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Tonight's The Night CD

4.7 out of 5 stars 35 customer reviews

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Product details

  • Audio CD (28 Jun. 1993)
  • Number of Discs: 1
  • Format: CD
  • Label: Reprise / Warner
  • ASIN: B000002KCC
  • Other Editions: Audio CD  |  Audio Cassette  |  Vinyl  |  MP3 Download
  • Average Customer Review: 4.7 out of 5 stars  See all reviews (35 customer reviews)
  • Amazon Bestsellers Rank: 5,298 in Music (See Top 100 in Music)
  • Sample this album Artist (Sample)
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Product Description

Amazon.co.uk

By 1975 Young had written some of the most enduring anthems in rock history. But from the slow, tension-building piano opening of "Tonight's the Night", he downshifts into darkness and Crazy Horse's folk-country melodies take on a guttural hum that would eventually speak to generations of punk and grunge musicians. Inspired by the overdose deaths of two of Young's friends, roadie Bruce Berry and guitarist Danny Whitten, the title track (and its closing reprise) is a hypnotic cry of "why?" Even the relative party songs, "Come On Baby Let's Go Downtown" and "Roll Another Number", fit the album's bus-to-nowhere resignation. --Steve Knopper

Customer Reviews

Top Customer Reviews

By KaleHawkwood TOP 100 REVIEWER on 9 Nov. 2011
Format: Audio CD Verified Purchase
I`ve heard this shambolically tight rock masterpiece sober, drunk, and most points inbetween. I`ve heard it on LP, on CD, and on the advice of a very alternative therapist. I`ve heard it when in the mood and not in the mood. I`ve listened to it happy, sad, strung out, depressed, overjoyed, tired, lit up, lovelorn and loved-up.
It`s one of the greatest rock albums ever made, of that I am in no doubt. I`ll bet Dylan (who`s fond of NY) loved it to death.
I`m playing it, for the umpteenth time, as I write, and it sounds like all the rock albums ever made rolled into one. It certainly `contains` Harvest, Goldrush, Time Fades Away and On The Beach in its sometimes tenuous embrace.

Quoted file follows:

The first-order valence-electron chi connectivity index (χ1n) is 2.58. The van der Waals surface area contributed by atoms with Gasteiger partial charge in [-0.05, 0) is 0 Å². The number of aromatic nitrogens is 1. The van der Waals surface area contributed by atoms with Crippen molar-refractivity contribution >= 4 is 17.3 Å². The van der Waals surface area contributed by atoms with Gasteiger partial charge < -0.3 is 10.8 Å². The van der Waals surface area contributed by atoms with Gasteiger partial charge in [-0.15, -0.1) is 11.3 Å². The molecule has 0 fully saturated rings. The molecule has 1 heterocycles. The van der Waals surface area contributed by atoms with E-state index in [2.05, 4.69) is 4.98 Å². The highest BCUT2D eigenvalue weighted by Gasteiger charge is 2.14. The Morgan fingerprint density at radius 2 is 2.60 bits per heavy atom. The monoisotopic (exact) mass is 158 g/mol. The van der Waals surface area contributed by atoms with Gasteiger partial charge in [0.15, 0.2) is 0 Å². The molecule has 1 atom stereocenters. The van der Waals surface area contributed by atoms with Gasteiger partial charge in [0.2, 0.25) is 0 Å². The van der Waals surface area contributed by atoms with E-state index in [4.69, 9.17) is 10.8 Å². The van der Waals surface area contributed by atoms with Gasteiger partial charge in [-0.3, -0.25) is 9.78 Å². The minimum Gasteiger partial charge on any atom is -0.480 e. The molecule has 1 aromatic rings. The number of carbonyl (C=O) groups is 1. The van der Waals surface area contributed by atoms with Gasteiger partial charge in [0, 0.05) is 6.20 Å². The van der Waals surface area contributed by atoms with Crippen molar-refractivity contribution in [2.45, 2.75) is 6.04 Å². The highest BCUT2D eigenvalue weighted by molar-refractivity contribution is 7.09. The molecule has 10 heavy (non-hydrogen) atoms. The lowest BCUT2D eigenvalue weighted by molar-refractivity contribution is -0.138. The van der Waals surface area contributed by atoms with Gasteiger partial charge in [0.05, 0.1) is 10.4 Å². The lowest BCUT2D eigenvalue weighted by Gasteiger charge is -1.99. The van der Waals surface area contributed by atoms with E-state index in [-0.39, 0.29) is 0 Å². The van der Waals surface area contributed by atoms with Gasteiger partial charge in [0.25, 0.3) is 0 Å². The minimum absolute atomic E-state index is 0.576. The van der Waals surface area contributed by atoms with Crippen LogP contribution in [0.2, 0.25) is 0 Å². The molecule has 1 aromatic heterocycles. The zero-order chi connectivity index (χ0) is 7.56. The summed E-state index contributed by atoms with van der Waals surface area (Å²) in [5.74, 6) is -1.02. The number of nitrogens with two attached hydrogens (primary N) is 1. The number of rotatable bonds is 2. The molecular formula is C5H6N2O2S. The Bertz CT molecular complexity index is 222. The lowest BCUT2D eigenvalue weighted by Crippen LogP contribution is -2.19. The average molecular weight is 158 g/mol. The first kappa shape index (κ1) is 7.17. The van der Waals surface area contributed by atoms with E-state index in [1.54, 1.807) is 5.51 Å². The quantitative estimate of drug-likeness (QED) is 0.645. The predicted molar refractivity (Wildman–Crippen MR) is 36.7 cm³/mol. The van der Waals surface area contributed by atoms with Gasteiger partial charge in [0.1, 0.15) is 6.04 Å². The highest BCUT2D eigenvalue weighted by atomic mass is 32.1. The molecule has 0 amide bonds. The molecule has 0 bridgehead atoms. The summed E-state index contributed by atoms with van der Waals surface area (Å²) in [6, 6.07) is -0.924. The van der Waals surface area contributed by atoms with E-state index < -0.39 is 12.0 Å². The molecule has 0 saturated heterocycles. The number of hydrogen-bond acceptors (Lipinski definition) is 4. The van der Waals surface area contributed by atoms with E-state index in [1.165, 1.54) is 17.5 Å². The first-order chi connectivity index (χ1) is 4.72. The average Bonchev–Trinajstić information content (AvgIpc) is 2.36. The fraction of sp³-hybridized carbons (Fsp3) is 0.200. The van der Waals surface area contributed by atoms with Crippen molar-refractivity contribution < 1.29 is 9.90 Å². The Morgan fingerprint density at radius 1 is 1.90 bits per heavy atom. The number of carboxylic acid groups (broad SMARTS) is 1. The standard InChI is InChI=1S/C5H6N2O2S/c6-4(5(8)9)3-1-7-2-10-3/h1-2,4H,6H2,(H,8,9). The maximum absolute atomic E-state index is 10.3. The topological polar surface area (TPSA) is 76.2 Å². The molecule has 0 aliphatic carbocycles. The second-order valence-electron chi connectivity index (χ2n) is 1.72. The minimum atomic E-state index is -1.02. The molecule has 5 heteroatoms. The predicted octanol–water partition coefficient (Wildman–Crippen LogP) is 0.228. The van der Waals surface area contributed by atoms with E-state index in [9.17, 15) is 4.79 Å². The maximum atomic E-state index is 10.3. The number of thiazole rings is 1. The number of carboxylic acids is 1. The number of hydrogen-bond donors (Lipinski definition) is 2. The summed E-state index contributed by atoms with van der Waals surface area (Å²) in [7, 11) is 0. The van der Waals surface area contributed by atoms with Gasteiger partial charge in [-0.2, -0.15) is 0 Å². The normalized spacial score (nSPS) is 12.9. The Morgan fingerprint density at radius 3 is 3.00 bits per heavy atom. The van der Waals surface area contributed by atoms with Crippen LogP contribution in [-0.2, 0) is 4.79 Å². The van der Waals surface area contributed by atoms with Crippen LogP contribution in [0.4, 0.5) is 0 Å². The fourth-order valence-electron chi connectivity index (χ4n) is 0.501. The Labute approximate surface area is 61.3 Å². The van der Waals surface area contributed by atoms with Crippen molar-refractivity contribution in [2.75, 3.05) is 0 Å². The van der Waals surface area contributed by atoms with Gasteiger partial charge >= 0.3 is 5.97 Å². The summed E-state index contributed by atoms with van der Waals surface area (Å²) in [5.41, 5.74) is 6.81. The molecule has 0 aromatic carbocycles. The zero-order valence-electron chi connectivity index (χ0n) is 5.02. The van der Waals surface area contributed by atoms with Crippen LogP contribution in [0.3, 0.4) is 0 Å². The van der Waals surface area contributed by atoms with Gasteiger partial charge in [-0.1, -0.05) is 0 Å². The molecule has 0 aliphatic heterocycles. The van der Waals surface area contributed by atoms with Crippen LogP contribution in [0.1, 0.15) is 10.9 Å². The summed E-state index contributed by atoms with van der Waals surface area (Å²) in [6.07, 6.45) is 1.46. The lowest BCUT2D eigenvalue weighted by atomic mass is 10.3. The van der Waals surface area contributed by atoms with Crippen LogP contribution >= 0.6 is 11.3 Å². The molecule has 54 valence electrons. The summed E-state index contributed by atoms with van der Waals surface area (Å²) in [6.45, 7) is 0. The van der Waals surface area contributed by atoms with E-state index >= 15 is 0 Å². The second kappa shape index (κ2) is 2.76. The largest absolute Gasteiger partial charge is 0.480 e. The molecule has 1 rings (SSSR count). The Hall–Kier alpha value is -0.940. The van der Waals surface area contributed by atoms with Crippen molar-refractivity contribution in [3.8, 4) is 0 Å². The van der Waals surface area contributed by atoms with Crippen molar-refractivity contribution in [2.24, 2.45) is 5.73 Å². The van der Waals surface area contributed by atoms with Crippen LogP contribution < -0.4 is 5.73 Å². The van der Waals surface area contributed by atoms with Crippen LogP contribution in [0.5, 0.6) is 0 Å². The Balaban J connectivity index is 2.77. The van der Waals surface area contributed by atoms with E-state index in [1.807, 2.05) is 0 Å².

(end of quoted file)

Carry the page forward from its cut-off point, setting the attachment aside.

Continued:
There isn`t a dud track, nothing that should embarrass or frighten any horses, plenty of raw soulfulness, a spontaneous feel to most of it, little piano trills where you least expect them, the fiery catchy Downtown in the middle of a lot of troubled angst, and the whole thing sounds like it`s been around since the dawn of time - Greil Marcus`s `old weird America` come to call with an insistent urgency that won`t be denied.
Neil plays plenty of his trademark intense spidery guitar, he has a tremendous band with him - including the wonderful Nils Lofgren (a too-often unsung hero of thoughtful American soul-rock) on guitar & piano.
I wouldn`t be so crazy as to single out particular songs. This is one record that lives in the world as an entity, one track seeming to segue into the next. For example, when the unhurried Speakin` Out goes right into the relatively jaunty World On A String, it all feels just right! After the welcome rough magic of Downtown, the downhome ramblings of Mellow My Mind are exactly what the sawbones ordered.
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Format: Audio CD
"Tonight's the Night" was one of the first few Neil Young albums I bought, almost 10 years ago. At the time I was well into his rock stuff - "Like a Hurricane", "Hey Hey My My" and the like - as well as his acoustic stuff... but this seemed to come from nowhere. On reading the sleeve notes, I was concerned by how little Neil actually plays guitar on the album. He seems to mostly play harp and piano. There's a fair bit of steel guitar too, which I wasn't too optimistic about.